Can you describe your time management skills-Interview Question
Can you describe your time management skills For most jobs, employers are looking for time management skills – the ability to distinguish between what needs to be done immediately and what can wait. Of course, you need to say that you have good time management skills.
A good tactic is to say that you always prioritise the most important and urgent tasks to the top of the pile. When that doesn’t work, say that you enlist colleagues to help or check whether the deadline can be moved. As a final option, you can say that you simply get on with the work and stay late to get everything done.
Go on to demonstrate your time management skills by giving an example of a time when you had to prioritise between different tasks.
As an example, just the other week I had a customer who wanted an emergency order dealt with immediately at the same time as my boss needed some financial data. There was no way I could have done both, so I asked a colleague to deal with the customer order while I put together the data that my boss needed.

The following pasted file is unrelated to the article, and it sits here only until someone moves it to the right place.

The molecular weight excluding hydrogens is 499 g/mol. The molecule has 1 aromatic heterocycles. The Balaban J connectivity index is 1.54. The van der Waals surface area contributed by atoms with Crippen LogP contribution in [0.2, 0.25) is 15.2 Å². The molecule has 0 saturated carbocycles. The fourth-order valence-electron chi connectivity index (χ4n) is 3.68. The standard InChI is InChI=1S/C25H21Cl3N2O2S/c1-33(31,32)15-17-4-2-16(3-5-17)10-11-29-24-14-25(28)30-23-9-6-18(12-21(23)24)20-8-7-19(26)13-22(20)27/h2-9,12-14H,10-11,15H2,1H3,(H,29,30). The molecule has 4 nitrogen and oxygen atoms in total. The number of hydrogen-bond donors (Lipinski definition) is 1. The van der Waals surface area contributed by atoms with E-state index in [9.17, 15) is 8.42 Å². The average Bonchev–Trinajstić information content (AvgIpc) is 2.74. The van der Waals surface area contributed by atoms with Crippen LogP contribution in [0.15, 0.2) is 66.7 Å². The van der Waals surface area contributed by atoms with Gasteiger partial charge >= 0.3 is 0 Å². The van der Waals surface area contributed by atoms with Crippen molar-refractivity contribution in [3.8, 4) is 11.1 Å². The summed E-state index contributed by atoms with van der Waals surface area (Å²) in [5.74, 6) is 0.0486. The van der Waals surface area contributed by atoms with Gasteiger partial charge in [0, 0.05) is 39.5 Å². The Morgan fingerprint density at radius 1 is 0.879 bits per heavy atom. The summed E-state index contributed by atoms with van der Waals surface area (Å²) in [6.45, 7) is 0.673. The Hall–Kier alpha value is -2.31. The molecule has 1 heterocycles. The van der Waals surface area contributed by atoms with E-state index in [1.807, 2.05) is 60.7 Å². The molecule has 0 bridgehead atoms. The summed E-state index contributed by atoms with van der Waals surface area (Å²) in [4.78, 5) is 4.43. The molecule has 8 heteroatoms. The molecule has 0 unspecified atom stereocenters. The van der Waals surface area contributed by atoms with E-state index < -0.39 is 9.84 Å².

Time management is ultimately the ability to distinguish between urgency and importance. Urgency describes whether a task needs to be done very soon or whether it can wait for a few hours or a few weeks. Importance describes the extent to which the task must be completed – some tasks are absolutely critical while others may be less crucial.
Must Read: Do you have any regrets-Interview Question
Possible Answer #1:
“I make a to-do list with timelines and stick to this until any further revision of schedule is announced. That’s how I manage time.”
Possible Answer #2:
“I decide on the order of my task list and prioritize tasks according to the instructions from my seniors. I try to deliver urgent tasks first and then the remaining ones. In case the urgency part is unclear, I prioritize complicated or time taking projects over the simpler and smaller ones. Throughout the process, I keep adapting and updating my seniors to ensure that I am on track and my efforts are not getting wasted.”